discrimination so why make it harder for them? If you report the truth then you will inflame Hindu sentiments and this would be irresponsible. And so on. I know the arguments well because - like most journalists - I have used them myself. And I still argue that they are often valid and necessary. But there comes a time when this kind of rigidly ‘secularist’ construct not only goes too far; it also becomes counter-productive. When everybody can see that a trainload of Hindus was massacred by a Muslim mob, you gain nothing by blaming the murders on the VHP or arguing that the dead men and women had it coming to them. Not only does this insult the dead (What about the children? Did they also have it coming?), but it also insults the intelligence of the reader. Even moderate Hindus, of the sort that loathe the VHP, are appalled by the stories that are now coming out of Gujarat: stories with uncomfortable reminders of 1947 with details about how the bogies were first locked from outside and then set on fire and how the women’s compartment suffered the most damage. Any media - indeed, any secular establishment - that fails to take into account the genuine concerns of people risks losing its own credibility. Something like that happened in the mid-Eighties when an aggressive hard secularism on the part of the press and government led even moderate Hindus to believe that they had become second class citizens in their own country. It was this Hindu backlash that brought the Ayodhya movement - till then a fringe activity - to the forefront and fuelled the rise of L.K. Advani’s BJP. My fear is that something similar will happen once again. The VHP will ask the obvious question of Hindus: why is it a tragedy when Staines is burnt alive and merely an ‘inevitable political development’ when the same fate befalls 57 kar sewaks?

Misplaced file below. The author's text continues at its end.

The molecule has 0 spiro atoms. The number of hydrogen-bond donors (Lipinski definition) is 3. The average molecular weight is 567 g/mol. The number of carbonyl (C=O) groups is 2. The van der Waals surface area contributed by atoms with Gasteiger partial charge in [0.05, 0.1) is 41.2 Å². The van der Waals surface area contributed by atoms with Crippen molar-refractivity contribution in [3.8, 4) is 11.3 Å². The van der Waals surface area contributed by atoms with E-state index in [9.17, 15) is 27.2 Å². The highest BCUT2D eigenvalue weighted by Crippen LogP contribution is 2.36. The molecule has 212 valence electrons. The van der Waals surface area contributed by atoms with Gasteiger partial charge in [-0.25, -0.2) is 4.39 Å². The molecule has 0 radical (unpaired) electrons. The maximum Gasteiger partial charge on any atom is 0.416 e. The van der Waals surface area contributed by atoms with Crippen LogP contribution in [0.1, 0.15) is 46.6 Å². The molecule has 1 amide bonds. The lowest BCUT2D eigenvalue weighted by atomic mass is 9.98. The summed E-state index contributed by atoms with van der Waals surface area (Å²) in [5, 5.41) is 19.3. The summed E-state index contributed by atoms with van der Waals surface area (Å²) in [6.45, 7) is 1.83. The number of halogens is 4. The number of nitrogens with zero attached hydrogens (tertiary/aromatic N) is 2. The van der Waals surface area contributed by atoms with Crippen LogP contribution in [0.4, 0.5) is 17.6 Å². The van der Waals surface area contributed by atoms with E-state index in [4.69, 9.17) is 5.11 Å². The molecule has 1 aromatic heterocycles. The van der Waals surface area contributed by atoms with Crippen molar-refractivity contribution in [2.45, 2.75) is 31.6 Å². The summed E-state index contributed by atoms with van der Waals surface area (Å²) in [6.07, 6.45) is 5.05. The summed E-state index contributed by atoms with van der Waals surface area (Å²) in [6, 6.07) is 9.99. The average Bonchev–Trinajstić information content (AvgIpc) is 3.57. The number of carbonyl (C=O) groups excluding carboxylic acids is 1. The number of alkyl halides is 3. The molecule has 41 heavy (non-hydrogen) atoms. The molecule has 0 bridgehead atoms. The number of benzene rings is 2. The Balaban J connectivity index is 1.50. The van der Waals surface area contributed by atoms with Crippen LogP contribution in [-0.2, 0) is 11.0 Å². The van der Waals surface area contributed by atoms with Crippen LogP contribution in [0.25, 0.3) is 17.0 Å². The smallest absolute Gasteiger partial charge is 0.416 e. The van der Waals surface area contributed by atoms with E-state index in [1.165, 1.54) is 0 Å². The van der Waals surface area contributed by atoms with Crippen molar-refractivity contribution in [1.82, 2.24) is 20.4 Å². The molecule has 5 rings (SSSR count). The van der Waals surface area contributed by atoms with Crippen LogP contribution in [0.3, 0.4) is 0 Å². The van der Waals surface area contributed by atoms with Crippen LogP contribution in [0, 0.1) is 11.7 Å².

Because, as secularists, we can provide no good answer, it is the VHP’s responses that will be believed. Once again, Hindus will believe that their suffering is of no consequence and will be tempted to see the building of a temple at Ayodhya as an expression of Hindu pride in the face of secular indifference. But even if this were not to happen, even if there was no danger of a Hindu backlash, I still think that the secular establishment should pause for thought. There is one question we need to ask ourselves: have we become such prisoners of our own rhetoric that even a horrific massacre becomes nothing more than occasion for Sangh Parivar-bashing?” As we see, when he had written it, no riots had taken place in Gujarat at all. But close observation of his article indicates that he knew that a backlash would take place in Gujaratafter the inhuman response of the ‘secularist’ brigade to the inhuman massacre in Godhra. See his two sentences “Even moderate Hindus, of the sort that loathe the VHP, are appalled by the stories that are now coming out of Gujarat: stories with uncomfortable reminders of 1947 with details about how the bogies were first locked from outside and then set on fire and how the women’s compartment suffered the most damage” and “My fear is that something similar will happen once again”. What Vir Sanghvi wrote in that article really explains everything, not just about Godhra but everything that followed after Godhra too. And not just that, but the behavior of the newspaper editors, who call themselves ‘secularists’ on all major issues too is explained and exposed by this selfconfessed article, such as their response to all major communal riots in India and all clashes between the Hindus and other minorities.